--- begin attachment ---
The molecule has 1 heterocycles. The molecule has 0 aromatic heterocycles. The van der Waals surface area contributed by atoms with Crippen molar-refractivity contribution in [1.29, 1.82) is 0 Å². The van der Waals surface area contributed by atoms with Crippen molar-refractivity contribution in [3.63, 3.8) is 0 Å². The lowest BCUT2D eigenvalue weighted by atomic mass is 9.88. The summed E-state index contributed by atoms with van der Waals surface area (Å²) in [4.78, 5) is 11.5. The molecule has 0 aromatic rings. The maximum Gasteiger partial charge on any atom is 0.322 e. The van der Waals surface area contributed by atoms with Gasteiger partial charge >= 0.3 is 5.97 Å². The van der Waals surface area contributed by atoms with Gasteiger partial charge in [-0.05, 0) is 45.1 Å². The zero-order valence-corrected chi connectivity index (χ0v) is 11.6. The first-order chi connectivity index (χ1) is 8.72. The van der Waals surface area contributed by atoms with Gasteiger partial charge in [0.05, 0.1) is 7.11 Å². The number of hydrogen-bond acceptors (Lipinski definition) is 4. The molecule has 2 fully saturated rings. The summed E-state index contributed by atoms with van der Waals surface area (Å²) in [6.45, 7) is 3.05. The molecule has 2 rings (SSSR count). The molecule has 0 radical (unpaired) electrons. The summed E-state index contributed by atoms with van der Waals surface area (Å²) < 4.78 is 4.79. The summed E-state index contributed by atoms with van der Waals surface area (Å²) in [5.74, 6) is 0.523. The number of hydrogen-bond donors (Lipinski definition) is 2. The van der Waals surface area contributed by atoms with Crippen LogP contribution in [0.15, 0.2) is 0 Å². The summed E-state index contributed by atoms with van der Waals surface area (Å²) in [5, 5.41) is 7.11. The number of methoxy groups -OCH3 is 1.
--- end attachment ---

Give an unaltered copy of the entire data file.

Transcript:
The molecule has 1 heterocycles. The molecule has 0 aromatic heterocycles. The van der Waals surface area contributed by atoms with Crippen molar-refractivity contribution in [1.29, 1.82) is 0 Å². The van der Waals surface area contributed by atoms with Crippen molar-refractivity contribution in [3.63, 3.8) is 0 Å². The lowest BCUT2D eigenvalue weighted by atomic mass is 9.88. The summed E-state index contributed by atoms with van der Waals surface area (Å²) in [4.78, 5) is 11.5. The molecule has 0 aromatic rings. The maximum Gasteiger partial charge on any atom is 0.322 e. The van der Waals surface area contributed by atoms with Gasteiger partial charge >= 0.3 is 5.97 Å². The van der Waals surface area contributed by atoms with Gasteiger partial charge in [-0.05, 0) is 45.1 Å². The zero-order valence-corrected chi connectivity index (χ0v) is 11.6. The first-order chi connectivity index (χ1) is 8.72. The van der Waals surface area contributed by atoms with Gasteiger partial charge in [0.05, 0.1) is 7.11 Å². The number of hydrogen-bond acceptors (Lipinski definition) is 4. The molecule has 2 fully saturated rings. The summed E-state index contributed by atoms with van der Waals surface area (Å²) in [6.45, 7) is 3.05. The molecule has 2 rings (SSSR count). The molecule has 0 radical (unpaired) electrons. The summed E-state index contributed by atoms with van der Waals surface area (Å²) < 4.78 is 4.79. The summed E-state index contributed by atoms with van der Waals surface area (Å²) in [5.74, 6) is 0.523. The number of hydrogen-bond donors (Lipinski definition) is 2. The van der Waals surface area contributed by atoms with Crippen LogP contribution in [0.15, 0.2) is 0 Å². The summed E-state index contributed by atoms with van der Waals surface area (Å²) in [5, 5.41) is 7.11. The number of methoxy groups -OCH3 is 1.